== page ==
Bentrup U.,Leibniz Institute for Catalysis at the University of Rostock
Chemical Society Reviews | Year: 2010

Several in situ techniques are known which allow investigations of catalysts and catalytic reactions under real reaction conditions using different spectroscopic and X-ray methods. In recent years, specific set-ups have been established which combine two or more in situ methods in order to get a more detailed understanding of catalytic systems. This tutorial review will give a summary of currently available set-ups equipped with multiple techniques for in situ catalyst characterization, catalyst preparation, and reaction monitoring. Besides experimental and technical aspects of method coupling including X-ray techniques, spectroscopic methods (Raman, UV-vis, FTIR), and magnetic resonance spectroscopies (NMR, EPR), essential results will be presented to demonstrate the added value of multitechnique in situ approaches. A special section is focussed on selected examples of use which show new developments and application fields. © 2010 The Royal Society of Chemistry. Source

Agency: Cordis | Branch: H2020 | Program: MSCA-ITN-ETN | Phase: MSCA-ITN-2015-ETN | Award Amount: 3.32M | Year: 2016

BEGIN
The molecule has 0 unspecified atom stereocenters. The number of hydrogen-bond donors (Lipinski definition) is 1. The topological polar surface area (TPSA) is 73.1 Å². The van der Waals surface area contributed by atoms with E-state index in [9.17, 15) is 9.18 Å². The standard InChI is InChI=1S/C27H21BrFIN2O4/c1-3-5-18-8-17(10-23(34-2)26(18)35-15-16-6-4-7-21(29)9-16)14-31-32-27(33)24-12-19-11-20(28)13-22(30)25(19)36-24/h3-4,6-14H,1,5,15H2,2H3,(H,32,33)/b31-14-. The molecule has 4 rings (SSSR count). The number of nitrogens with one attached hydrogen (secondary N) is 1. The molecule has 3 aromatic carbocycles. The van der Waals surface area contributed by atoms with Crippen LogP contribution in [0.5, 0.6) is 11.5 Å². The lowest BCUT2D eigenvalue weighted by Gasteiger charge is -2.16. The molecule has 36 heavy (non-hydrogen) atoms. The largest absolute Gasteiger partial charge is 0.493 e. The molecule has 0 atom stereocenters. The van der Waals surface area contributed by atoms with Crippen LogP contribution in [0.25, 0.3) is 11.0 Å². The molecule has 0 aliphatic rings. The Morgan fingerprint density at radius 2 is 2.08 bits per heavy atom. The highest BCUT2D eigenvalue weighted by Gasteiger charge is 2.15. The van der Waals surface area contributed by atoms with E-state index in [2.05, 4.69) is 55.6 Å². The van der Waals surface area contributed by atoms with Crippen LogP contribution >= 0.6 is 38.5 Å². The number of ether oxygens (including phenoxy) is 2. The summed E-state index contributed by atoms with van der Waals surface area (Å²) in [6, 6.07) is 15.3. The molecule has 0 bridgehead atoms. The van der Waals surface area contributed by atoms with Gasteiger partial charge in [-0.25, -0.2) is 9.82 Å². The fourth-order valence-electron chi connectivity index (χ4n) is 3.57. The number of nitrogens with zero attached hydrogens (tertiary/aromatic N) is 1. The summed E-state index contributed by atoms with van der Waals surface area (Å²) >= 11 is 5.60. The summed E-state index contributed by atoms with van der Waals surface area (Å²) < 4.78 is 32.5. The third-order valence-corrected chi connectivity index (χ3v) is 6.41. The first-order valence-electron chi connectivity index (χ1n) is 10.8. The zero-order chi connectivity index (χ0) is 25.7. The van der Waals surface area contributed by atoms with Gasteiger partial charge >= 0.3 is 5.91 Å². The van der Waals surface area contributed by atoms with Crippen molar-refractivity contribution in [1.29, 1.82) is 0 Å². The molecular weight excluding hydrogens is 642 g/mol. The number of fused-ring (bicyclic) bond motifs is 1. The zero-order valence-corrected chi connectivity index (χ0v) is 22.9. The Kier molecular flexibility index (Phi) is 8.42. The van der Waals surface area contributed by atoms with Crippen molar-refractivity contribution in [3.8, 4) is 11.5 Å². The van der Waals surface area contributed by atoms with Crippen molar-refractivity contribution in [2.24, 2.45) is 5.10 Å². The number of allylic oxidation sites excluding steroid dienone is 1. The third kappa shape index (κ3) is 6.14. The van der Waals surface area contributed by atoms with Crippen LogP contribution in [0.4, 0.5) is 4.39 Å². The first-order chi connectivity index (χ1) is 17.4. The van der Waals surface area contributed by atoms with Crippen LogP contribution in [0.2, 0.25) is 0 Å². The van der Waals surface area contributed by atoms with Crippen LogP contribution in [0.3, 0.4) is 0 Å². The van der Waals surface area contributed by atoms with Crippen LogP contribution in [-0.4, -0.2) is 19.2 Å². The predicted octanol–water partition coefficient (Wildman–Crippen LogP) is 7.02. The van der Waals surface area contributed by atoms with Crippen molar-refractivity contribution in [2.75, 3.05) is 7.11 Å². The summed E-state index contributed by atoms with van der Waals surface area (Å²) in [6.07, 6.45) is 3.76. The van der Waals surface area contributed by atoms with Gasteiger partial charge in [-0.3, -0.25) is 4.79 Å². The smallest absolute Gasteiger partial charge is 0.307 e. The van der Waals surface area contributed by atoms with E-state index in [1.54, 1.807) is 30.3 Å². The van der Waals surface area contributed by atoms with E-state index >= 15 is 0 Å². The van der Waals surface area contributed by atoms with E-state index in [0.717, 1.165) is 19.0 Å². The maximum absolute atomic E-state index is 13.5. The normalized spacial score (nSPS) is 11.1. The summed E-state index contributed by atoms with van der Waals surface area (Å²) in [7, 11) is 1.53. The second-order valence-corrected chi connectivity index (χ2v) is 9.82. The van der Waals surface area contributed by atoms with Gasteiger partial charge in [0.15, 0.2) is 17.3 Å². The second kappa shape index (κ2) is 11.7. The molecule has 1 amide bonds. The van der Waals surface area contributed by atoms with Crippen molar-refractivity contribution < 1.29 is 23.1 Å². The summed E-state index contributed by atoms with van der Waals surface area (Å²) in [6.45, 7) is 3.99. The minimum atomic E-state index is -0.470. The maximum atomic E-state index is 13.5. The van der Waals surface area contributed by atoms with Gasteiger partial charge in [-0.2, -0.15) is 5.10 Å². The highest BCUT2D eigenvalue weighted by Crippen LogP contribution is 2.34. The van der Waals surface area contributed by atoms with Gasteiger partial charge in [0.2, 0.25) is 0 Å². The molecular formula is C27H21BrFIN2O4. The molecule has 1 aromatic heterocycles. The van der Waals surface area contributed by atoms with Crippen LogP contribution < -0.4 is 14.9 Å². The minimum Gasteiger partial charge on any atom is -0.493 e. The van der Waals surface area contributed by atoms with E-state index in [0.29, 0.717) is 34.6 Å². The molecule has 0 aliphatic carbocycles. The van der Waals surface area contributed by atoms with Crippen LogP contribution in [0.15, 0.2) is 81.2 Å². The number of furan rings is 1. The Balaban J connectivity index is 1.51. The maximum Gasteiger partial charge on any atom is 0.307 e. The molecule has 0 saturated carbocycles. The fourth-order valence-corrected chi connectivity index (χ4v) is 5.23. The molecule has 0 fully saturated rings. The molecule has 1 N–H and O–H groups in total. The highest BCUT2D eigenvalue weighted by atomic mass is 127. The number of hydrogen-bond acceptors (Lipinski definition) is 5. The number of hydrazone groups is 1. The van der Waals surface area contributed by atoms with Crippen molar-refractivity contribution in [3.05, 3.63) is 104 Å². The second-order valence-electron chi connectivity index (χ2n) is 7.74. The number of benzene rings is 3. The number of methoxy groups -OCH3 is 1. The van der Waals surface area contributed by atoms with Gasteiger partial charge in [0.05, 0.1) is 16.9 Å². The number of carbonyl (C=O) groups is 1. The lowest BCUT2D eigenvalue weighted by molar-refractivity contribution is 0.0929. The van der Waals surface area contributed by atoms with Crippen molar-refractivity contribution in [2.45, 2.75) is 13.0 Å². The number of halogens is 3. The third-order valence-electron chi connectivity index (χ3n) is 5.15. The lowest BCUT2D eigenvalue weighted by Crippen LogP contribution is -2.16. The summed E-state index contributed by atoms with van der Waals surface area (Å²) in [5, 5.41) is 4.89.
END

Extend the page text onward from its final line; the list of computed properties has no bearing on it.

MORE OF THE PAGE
Transition metal catalysts are formidable tools towards greener chemistry, allowing for low-waste, energy-efficient, and selective reactions. However, the noble metals (Ru, Os, Rh, Ir, Pd, Pt) that are currently most common in homogeneous catalysts suffer from high toxicity and environmental impact in addition to their scarcity and ensuing high cost. First-row metals (Mn, Fe, Co, Ni, Cu) are emerging as environmentally benign alternatives, but to this day rarely equal the performance of their noble counterparts. The NoNoMeCat network aims at providing excellent and structured interdisciplinary training to a generation of young researchers in the field of Non-Noble Metal homogeneous Catalysis who will push the boundaries of the field in terms of catalyst stability, selectivity, mechanistic understanding, and scalability. These challenges are addressed in three areas of high fundamental and practical significance: the oxidation of hydrocarbons, the formation of new C-X bonds (C-C, C-N) bonds through cross-coupling reactions, and clean energy production. NoNoMeCat will enrol 14 Early Stage Researchers (ESRs) who will receive structured training in experimental and theoretical aspects of non-noble metal chemistry as well as transferable skills such as research integrity, scientific communication and public outreach. Tight integration of non-academic partners will expose all ESRs to aspects of both fundamental interdisciplinary research and industrial application, paving the way for long-standing intersectorial collaborations.